Wednesday, June 08, 2005
Neo-Neocon on International Law
I've been having a few ongoing discussions online (most notably at The Indepundit) in re international law. My primary thesis usually goes like this: International law is a cute idea, with very little application in reality. People (especially people in Western democracies) like to analogize: the rule of law works quite well here in the United States, so why can't it work on an international level?
The flaw in such reasoning, as far as I'm concerned, is that the United States has an overarching authority (the U.S. Government, which can enforce the laws); there is also accountability both in the making of laws (Senators and Congresscritters are, at least in theory, accountable to their constituents) and in the execution thereof (we can recall judges too, although we rarely do, and judgements can be appealed and/or overturned).
International law, by contrast, has none of this. Sure, the UN can claim to be a "world government" if it wants; it can also claim to be the rightful heir of the Holy Roman Empire, if that'll make Kofi Annan happy. But if the UN's decisions are not backed by force, then those decisions have no weight, and need not be taken seriously. (We've seen plenty of that in recent years.)
The same applies to the International Criminal Court at the Hague. Not only do they have no means of enforcing their decisions, they also have no accountability to anyone, either for their decisions or for their interpretation of "international law". (Who gets to write these "international laws", anyway? Where does one go to repeal them?)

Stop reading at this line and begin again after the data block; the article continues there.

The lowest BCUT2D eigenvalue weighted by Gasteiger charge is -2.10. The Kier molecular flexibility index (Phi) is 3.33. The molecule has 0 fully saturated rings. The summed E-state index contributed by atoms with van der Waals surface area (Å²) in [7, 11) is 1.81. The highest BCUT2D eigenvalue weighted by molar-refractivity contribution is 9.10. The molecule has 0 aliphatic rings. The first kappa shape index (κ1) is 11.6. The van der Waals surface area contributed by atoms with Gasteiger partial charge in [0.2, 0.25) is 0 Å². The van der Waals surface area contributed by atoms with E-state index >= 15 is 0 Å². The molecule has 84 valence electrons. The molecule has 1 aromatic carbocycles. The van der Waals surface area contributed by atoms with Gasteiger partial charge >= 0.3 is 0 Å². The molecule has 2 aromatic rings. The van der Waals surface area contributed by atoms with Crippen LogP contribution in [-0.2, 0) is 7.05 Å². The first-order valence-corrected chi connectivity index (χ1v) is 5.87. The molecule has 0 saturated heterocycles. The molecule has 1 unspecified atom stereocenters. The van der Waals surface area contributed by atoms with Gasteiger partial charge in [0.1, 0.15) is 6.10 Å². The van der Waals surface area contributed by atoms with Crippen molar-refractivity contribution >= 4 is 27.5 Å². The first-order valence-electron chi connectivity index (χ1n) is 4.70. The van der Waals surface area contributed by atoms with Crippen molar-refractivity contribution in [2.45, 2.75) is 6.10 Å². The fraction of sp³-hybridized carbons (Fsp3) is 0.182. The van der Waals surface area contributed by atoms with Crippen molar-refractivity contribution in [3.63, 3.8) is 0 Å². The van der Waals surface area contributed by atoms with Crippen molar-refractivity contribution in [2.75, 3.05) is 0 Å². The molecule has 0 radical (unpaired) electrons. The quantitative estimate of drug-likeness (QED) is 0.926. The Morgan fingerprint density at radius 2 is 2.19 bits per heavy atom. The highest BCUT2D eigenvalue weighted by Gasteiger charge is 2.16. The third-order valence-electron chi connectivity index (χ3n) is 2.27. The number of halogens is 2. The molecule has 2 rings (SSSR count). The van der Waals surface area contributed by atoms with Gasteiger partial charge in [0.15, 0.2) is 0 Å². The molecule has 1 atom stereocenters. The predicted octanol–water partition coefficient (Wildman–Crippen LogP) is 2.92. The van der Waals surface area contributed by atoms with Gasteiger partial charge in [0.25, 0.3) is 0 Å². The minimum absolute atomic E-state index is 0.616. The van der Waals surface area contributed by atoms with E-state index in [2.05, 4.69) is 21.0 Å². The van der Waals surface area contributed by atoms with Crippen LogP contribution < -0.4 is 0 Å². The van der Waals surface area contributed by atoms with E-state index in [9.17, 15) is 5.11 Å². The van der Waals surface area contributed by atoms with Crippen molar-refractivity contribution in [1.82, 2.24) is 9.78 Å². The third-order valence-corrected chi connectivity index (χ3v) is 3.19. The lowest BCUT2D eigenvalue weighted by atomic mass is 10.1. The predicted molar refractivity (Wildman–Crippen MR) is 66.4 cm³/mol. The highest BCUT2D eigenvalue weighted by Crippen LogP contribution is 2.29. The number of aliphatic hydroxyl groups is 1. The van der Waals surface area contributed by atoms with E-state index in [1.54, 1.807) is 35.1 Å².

What little we do have, in the international arena, is a collection of treaties -- agreements entered voluntarily between national governments. They are backed by force, in that a government can go to war if a crucial treaty was violated. But that's not at all analogous to the system of law recognized in the United States; it's more like a rational anarchy. (It's also worth remembering what Charles de Gaulle said about treaties: "Treaties are like roses and young girls. They last while they last.")
Neo-neocon has some interesting ideas on the subject:
International law is a beautiful idea, but it can work only with the consent of the governed. Ideally, all nations would hold hands and sing "Kumbaya," and then international law would function seamlessly. Short of that, the "law" has to have the "order" part as well--the teeth, as it were. And that requires force.By all means, read the whole thing.
All law functions that way. If there were perfect consent (hardly possible), then force wouldn't be needed; if enough force is present, consent isn't needed--but law is most effective and humane when both are present, which they ordinarily are. The international law of war, however, runs up against a consistent failure to have either. I can't imagine a realistic set of circumstances under which that lack will be remedied any time soon--or perhaps ever.
Another analogy that occurs to me, by the way, is one I usually only use when talking to computer-weenies like myself. Think of government as a multitasking operating system, responsible for keeping many computer applications running smoothly without interfering with each other. In the early days -- say, the bad old days of Windows 98 and previous -- we used to talk of pre-emptive multitasking vs. non-preemptive multitasking... which was a fancy way of saying that either the operating system had control over the applications, or it didn't.